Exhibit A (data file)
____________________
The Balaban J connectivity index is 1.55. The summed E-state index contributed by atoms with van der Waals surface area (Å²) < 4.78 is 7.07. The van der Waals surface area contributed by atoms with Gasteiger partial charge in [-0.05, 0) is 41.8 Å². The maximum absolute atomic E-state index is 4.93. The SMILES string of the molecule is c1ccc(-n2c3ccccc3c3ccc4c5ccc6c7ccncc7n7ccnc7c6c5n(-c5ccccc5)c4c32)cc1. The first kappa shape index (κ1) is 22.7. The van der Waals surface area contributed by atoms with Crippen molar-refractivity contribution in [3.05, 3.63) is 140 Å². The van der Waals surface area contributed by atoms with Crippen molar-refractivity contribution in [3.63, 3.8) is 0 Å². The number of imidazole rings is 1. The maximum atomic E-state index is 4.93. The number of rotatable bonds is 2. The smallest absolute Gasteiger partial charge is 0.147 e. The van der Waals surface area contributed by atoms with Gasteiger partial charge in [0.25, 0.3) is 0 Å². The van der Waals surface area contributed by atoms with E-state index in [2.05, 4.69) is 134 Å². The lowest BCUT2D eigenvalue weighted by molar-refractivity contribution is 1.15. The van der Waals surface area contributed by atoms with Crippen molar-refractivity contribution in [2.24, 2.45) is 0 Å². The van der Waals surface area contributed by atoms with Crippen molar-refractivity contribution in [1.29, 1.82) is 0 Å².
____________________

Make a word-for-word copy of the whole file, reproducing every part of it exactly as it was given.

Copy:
The Balaban J connectivity index is 1.55. The summed E-state index contributed by atoms with van der Waals surface area (Å²) < 4.78 is 7.07. The van der Waals surface area contributed by atoms with Gasteiger partial charge in [-0.05, 0) is 41.8 Å². The maximum absolute atomic E-state index is 4.93. The SMILES string of the molecule is c1ccc(-n2c3ccccc3c3ccc4c5ccc6c7ccncc7n7ccnc7c6c5n(-c5ccccc5)c4c32)cc1. The first kappa shape index (κ1) is 22.7. The van der Waals surface area contributed by atoms with Crippen molar-refractivity contribution in [3.05, 3.63) is 140 Å². The van der Waals surface area contributed by atoms with Crippen molar-refractivity contribution in [3.63, 3.8) is 0 Å². The number of imidazole rings is 1. The maximum atomic E-state index is 4.93. The number of rotatable bonds is 2. The smallest absolute Gasteiger partial charge is 0.147 e. The van der Waals surface area contributed by atoms with Gasteiger partial charge in [0.25, 0.3) is 0 Å². The van der Waals surface area contributed by atoms with E-state index in [2.05, 4.69) is 134 Å². The lowest BCUT2D eigenvalue weighted by molar-refractivity contribution is 1.15. The van der Waals surface area contributed by atoms with Crippen molar-refractivity contribution in [2.24, 2.45) is 0 Å². The van der Waals surface area contributed by atoms with Crippen molar-refractivity contribution in [1.29, 1.82) is 0 Å².